Crucial to this movie is the feel. It’s a tactile film. A hand tries to piece together a chopped face. Fingers sensually touch a mysterious cube. Drops of blood get slow motion. A nail grating on a hand is mixed with aggressive sex and a skinless resurrection. It’s a low budget masterpiece, a testament to the era when practical effects were king. It's also a horror classic that no Halloween movie list is complete without.
This October, you absolutely need to watch Hellraiser, a blood-curdling thriller with hints of science fiction. Not only is it an underappreciated masterpiece, but after October 31, you'll have missed your chance to watch it for free on Hulu (with a subscription, of course).
The premise of Hellraiser is simple. A sexual deviant named Frank purchased a mysterious box, which opens a portal to another dimension populated by Pinhead and the other Cenobites and where pain and pleasure are one in the same. That's the franchise hook, but the original movie focuses on Frank, who immediately is skinned and murdered by the Cenobites. He's soon brought back to life as a monster and sets about convincing his former lover Julia (who happens to be his brother's wife) to bring men into her home and kill them in a bid to rebuild his own body.
The movie’s origin lies in Clive Barker’s short story, The Hellbound Heart. Barker wrote and directed the movie, changing a few items are changed from the original plot — most notably, Kirsty was Larry’s romantic partner as opposed to his daughter. But everything that was key to the story, especially Pinhead and Lemarchand’s box, can be found there.
Hellraiser shares themes with other ‘80s horror movies like Friday the 13th where people who are horny have horrible things happen to them. But unlike Friday or other teen slashers, Hellraiser puts its horniness on the marquee. Barker has said that Pinhead’s signature look, as well as the Cenobite philosophy of exploring the overlap of pain and pleasure, was “emotionally inspired” by S&M clubs he frequented at the time.
As for the humans in the film, they are mostly set pieces ready to be tortured. The standout performance comes from Claire Higgins, who plays the British housewife-turned murderer Julia. Higgins came to the role primarily from the theater and BBC historical dramas like Pride and Prejudice and was eager to sink her teeth into such a pulpy, destructive part.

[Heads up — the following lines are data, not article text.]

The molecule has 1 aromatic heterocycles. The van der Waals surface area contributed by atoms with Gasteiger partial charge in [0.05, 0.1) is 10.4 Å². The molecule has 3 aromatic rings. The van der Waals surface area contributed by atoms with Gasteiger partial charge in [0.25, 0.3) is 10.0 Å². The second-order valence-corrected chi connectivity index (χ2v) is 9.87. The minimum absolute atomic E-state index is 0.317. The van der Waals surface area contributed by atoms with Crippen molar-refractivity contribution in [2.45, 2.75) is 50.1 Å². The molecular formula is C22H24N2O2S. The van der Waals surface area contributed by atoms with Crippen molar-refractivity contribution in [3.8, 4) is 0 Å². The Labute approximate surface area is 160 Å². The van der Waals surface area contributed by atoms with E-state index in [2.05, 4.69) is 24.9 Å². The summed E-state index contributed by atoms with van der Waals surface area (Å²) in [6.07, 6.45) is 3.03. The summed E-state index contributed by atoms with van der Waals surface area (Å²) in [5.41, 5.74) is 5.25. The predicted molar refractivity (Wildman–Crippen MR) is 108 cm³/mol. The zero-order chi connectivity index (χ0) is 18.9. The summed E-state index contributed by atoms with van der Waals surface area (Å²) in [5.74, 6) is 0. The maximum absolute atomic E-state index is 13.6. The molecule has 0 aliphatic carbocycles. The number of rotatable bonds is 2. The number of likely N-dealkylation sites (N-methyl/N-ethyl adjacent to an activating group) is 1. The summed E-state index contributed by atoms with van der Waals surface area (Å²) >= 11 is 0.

“I’ve done all the nice parts, but I love playing Julia because she’s so evil," she would say later on, quoted in The Hellraiser Films and Their Legacy by Paul Kane. "There’s a great range to the part: I go from being bored and domestic to absolutely vile.”
While Julia’s husband accidentally calls forth the monstrous remains of Frank, her husband’s brother, and her former lover, it’s Julia that takes the lead in psychotic sex romps. She begins luring men back to her home for Frank to murder. After Higgins kills her first victim, her body is all shakes and vague smiles, trying to work through her own feelings. When Frank, who has no skin, calls out to touch her, watching her transform from reluctance to embrace is honestly touching.
Barker was interested in making Julia the main villain of the series, but fans were clearly interested in the Cenobites. How could they not be? In the Guardian piece, Barker describes the pressure to develop a signature look for his film’s monsters, keeping up with the styles of the time: the “film required some design elements that hadn’t been seen before, the equivalent of Freddy Krueger’s fedora, striped sweater and burnt face.” Something iconic for viewers to hold in their mind long after the film had passed.
Pinhead certainly fits the bill. The character was further influenced by Barker’s favorite S&M club, and even though Doug Bradley could barely move after six hours of makeup, his chilling delivery completed the visual look. The joyous anarchy seen in Jason and Freddie’s various killings was gone, replaced by a figure of some sophistication.
Pinhead is open to a bargain, which Barker felt made him more of a threat. In an article on his own website, the author compared his creation to another classic horror villain:
"Part of the chill of Dracula surely lies in the fact that he is very clearly and articulately aware of what he is doing — you feel that this is a penetrating intelligence - and I don't find dumb things terribly scary.”
The film, produced by B-movie king Roger Corman’s New World, can’t escape its zero-budget all of the time. The acting (Higgins and Bradley aside), often feels paint-by-numbers. And the endless sequels would diminish the original's power as they veered deeper into Cenobite mayhem and further from the original's psychological horrors. But looking back at what was possible in 1987, Hellraiser is clearly a wonder.
Hellraiser is streaming on Hulu until October 31.